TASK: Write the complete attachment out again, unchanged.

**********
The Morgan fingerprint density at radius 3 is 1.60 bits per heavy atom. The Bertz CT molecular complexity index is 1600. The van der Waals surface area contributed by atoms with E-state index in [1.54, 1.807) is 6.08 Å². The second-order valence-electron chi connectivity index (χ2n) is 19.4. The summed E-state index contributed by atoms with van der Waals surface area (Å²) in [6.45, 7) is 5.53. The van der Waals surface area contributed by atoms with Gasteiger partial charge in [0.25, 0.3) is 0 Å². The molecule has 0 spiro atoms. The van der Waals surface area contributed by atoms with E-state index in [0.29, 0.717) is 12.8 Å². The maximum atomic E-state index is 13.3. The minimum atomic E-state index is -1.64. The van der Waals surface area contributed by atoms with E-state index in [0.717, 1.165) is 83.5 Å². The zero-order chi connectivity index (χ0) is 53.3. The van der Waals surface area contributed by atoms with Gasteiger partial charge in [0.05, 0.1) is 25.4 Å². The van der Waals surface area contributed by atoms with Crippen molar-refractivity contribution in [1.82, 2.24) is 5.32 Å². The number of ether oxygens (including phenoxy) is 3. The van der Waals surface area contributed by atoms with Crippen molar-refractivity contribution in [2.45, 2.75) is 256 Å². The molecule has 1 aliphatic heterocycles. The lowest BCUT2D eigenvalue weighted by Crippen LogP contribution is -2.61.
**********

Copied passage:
The Morgan fingerprint density at radius 3 is 1.60 bits per heavy atom. The Bertz CT molecular complexity index is 1600. The van der Waals surface area contributed by atoms with E-state index in [1.54, 1.807) is 6.08 Å². The second-order valence-electron chi connectivity index (χ2n) is 19.4. The summed E-state index contributed by atoms with van der Waals surface area (Å²) in [6.45, 7) is 5.53. The van der Waals surface area contributed by atoms with Gasteiger partial charge in [0.25, 0.3) is 0 Å². The molecule has 0 spiro atoms. The van der Waals surface area contributed by atoms with E-state index in [0.29, 0.717) is 12.8 Å². The maximum atomic E-state index is 13.3. The minimum atomic E-state index is -1.64. The van der Waals surface area contributed by atoms with E-state index in [0.717, 1.165) is 83.5 Å². The zero-order chi connectivity index (χ0) is 53.3. The van der Waals surface area contributed by atoms with Gasteiger partial charge in [0.05, 0.1) is 25.4 Å². The van der Waals surface area contributed by atoms with Crippen molar-refractivity contribution in [1.82, 2.24) is 5.32 Å². The number of ether oxygens (including phenoxy) is 3. The van der Waals surface area contributed by atoms with Crippen molar-refractivity contribution in [2.45, 2.75) is 256 Å². The molecule has 1 aliphatic heterocycles. The lowest BCUT2D eigenvalue weighted by Crippen LogP contribution is -2.61.